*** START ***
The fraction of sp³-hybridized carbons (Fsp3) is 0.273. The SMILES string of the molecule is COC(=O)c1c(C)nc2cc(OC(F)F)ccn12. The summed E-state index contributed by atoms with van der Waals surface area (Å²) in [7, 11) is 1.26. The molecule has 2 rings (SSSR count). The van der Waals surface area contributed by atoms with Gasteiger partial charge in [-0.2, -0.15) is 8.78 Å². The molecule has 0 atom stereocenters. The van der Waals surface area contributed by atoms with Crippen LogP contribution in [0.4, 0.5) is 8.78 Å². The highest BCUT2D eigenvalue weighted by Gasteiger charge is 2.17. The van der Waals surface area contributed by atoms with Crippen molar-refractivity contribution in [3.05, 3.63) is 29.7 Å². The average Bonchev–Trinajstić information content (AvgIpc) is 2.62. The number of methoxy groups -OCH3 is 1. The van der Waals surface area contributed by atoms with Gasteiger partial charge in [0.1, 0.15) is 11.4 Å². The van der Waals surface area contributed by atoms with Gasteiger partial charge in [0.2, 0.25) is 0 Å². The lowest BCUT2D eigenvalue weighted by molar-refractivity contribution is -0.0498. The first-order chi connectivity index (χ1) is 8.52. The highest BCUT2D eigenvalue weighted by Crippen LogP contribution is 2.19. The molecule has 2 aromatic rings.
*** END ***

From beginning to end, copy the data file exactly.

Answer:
The fraction of sp³-hybridized carbons (Fsp3) is 0.273. The SMILES string of the molecule is COC(=O)c1c(C)nc2cc(OC(F)F)ccn12. The summed E-state index contributed by atoms with van der Waals surface area (Å²) in [7, 11) is 1.26. The molecule has 2 rings (SSSR count). The van der Waals surface area contributed by atoms with Gasteiger partial charge in [-0.2, -0.15) is 8.78 Å². The molecule has 0 atom stereocenters. The van der Waals surface area contributed by atoms with Crippen LogP contribution in [0.4, 0.5) is 8.78 Å². The highest BCUT2D eigenvalue weighted by Gasteiger charge is 2.17. The van der Waals surface area contributed by atoms with Crippen molar-refractivity contribution in [3.05, 3.63) is 29.7 Å². The average Bonchev–Trinajstić information content (AvgIpc) is 2.62. The number of methoxy groups -OCH3 is 1. The van der Waals surface area contributed by atoms with Gasteiger partial charge in [0.1, 0.15) is 11.4 Å². The van der Waals surface area contributed by atoms with Gasteiger partial charge in [0.2, 0.25) is 0 Å². The lowest BCUT2D eigenvalue weighted by molar-refractivity contribution is -0.0498. The first-order chi connectivity index (χ1) is 8.52. The highest BCUT2D eigenvalue weighted by Crippen LogP contribution is 2.19. The molecule has 2 aromatic rings.